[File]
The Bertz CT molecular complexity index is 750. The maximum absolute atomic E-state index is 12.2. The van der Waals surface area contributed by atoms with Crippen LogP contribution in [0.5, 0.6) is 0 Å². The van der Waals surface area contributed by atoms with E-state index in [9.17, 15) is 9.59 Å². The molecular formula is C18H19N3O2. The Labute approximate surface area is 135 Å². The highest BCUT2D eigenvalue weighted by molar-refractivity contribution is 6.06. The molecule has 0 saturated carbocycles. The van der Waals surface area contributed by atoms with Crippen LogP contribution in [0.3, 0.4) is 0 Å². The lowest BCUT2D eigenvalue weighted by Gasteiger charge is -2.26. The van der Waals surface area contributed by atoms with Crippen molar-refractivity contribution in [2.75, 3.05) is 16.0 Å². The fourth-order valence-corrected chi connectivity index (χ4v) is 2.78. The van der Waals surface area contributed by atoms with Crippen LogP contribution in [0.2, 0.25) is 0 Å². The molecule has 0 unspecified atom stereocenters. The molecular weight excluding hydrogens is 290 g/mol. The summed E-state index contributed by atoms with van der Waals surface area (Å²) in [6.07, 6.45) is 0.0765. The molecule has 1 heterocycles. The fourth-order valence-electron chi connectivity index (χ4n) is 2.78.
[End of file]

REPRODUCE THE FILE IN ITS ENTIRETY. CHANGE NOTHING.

The Bertz CT molecular complexity index is 750. The maximum absolute atomic E-state index is 12.2. The van der Waals surface area contributed by atoms with Crippen LogP contribution in [0.5, 0.6) is 0 Å². The van der Waals surface area contributed by atoms with E-state index in [9.17, 15) is 9.59 Å². The molecular formula is C18H19N3O2. The Labute approximate surface area is 135 Å². The highest BCUT2D eigenvalue weighted by molar-refractivity contribution is 6.06. The molecule has 0 saturated carbocycles. The van der Waals surface area contributed by atoms with Crippen LogP contribution in [0.3, 0.4) is 0 Å². The lowest BCUT2D eigenvalue weighted by Gasteiger charge is -2.26. The van der Waals surface area contributed by atoms with Crippen molar-refractivity contribution in [2.75, 3.05) is 16.0 Å². The fourth-order valence-corrected chi connectivity index (χ4v) is 2.78. The van der Waals surface area contributed by atoms with Crippen LogP contribution in [0.2, 0.25) is 0 Å². The molecule has 0 unspecified atom stereocenters. The molecular weight excluding hydrogens is 290 g/mol. The summed E-state index contributed by atoms with van der Waals surface area (Å²) in [6.07, 6.45) is 0.0765. The molecule has 1 heterocycles. The fourth-order valence-electron chi connectivity index (χ4n) is 2.78.